A Guide to Stress Management … through the eyes of a Young Professional

Ah, stress! It’s a natural feeling, yet most people seek to avoid it. 


Stress can play an essential role in encouraging motivation within professionals, but many people are so consumed with the dampening aspects associated with it, that they struggle to see past the negatives. 

When starting out as a young professional, new to the workforce or to a role, stress management strategies will become your new best friend. As new pressures are placed against you, it’s common to feel enhanced levels of stress. It’s important, however, not to let these stressful elements prohibit you from being motivated to becoming your ‘best-self’ especially during the initiation of a new professional opportunity. 

The internet is full of articles, blogs, apps and more to assist professionals to come to terms with stress. However, from one young professional to another, some of those tips don’t always resonate.  

Instead, try these top tips to get you started;

  1. Be proactive. Get ahead of the game! Complete anything available at present (or soon as possible) to reduce the stress of having to do it later. Is there anything that you could do to feel more prepared? Perhaps writing a short introduction of yourself would help you to reduce the nerves of being asked to introduce yourself on the spot. Do you need any new items for your wardrobe, stationery, or software? Complete absolutely everything you can now to eliminate the hassle of doing it later. 

  2. Research, observe and thoroughly understand the values of the company and employees. Do these match that of your own? Ensuring this match will make for a smooth transition into your new workplace or role. Working amongst shared values will ultimately establish an efficient and effective workplace culture, motivation, and productivity. Sharing the same values as those around you significantly enhances your opportunity to make a strong and positive relationship with your employer, stakeholders, employees and colleagues.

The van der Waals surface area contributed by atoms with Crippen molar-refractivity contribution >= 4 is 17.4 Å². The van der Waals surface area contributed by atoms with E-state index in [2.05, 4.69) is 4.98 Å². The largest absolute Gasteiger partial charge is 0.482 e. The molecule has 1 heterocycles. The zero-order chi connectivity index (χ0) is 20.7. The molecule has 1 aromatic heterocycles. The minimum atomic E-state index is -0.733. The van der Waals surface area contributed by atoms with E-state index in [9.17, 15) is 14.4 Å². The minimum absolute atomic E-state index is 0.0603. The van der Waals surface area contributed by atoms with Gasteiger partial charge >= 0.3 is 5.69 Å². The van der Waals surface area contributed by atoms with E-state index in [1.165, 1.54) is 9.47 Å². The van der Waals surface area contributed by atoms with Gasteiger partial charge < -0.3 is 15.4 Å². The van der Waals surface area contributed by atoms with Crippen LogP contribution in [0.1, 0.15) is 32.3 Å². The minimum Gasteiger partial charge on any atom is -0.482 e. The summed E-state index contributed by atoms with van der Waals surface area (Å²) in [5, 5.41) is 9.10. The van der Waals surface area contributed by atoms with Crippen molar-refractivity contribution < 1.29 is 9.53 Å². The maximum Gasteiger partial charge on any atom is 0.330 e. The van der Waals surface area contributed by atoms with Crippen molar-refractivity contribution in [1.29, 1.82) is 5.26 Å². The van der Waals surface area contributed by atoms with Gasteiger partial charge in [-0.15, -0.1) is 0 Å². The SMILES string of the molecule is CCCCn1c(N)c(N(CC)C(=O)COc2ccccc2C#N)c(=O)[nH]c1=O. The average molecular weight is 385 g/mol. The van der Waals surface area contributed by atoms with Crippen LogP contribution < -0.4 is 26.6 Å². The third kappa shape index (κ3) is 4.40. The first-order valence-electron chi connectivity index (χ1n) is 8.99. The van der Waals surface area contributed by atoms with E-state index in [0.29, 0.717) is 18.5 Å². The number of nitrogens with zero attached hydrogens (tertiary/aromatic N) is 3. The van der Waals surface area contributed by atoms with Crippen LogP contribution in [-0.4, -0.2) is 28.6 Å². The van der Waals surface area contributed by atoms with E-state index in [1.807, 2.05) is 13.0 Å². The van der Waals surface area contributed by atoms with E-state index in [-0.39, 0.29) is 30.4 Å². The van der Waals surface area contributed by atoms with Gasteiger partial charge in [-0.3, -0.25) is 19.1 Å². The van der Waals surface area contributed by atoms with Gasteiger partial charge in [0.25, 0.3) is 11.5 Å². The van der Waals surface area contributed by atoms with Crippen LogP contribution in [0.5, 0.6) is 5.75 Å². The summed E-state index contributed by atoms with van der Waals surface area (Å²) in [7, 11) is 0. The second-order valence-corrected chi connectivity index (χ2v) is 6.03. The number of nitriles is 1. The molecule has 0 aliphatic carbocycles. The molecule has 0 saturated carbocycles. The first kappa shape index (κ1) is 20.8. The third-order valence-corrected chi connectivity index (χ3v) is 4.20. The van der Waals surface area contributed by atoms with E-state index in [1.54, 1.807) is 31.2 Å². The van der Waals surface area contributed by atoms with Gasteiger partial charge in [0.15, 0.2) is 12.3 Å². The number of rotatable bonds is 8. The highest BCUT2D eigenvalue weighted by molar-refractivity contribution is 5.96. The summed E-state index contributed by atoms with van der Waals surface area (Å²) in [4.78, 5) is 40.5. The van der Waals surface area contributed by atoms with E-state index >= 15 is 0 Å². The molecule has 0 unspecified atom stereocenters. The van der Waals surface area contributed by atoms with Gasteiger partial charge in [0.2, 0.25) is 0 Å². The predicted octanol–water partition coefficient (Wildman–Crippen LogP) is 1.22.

3. You must instill confidence within yourself and work as a self-assured professional. Be your own advocate and your own inspiration. Have confidence in your abilities and knowledge, and work your hardest to improve on your perceived ‘weaknesses’ unashamed of what they are. Repeat after me; “I am my own hero”. 

  4. It’s OK to make mistakes. Often, professionals fear making mistakes when starting a new role or at a new company. Mistakes need to be normalised throughout all aspects of life, regardless of your professional position. Letting the fear of making mistakes prevent you from challenging yourself, will stop your personal and career growth in its tracks. Making mistakes is what allows you to learn and progress to becoming your ultimate self. Aim for progress, not perfection!

  5. Connections are key! I confess, at first I was skeptical about the word ‘connections’. Why on earth does a young professional, need to ‘connect’ with so many people? Be it on LinkedIn or in person, how could one possibly NEED to know all these people? I soon realised; the connections you make now may become significantly important as your career progresses. It’s important to learn who’s who in the career world and particularly your industry; starting within your current organisation. Build a network of supportive, like-minded people who you can lean on when in need. 

  6. And finally, realise that everyone has to start somewhere! Do you think all CEOs of a business just HAPPENED to land the top-of-the-hierarchy position fresh out of a Bachelor’s Degree? Of course not! They stood where you are right now, probably as intimidated as you’re feeling. To succeed and ascend this professional hierarchy, it’s essential to view this opportunity as an ‘opportunity’, not as a threat. Use this time to build resilience and skills, all of which will help you to feel a little bit more comfortable in the world of professional careers. 

There are ways to manage the stress you, and thousands of others like you, are feeling. Don’t let this stress consumer your opportunity to grow. Just do your best, and let the rest be.

To read more about stress management and other areas supporting professional women, CLICK HERE.

Written by: Lara Taylor, a young professional female.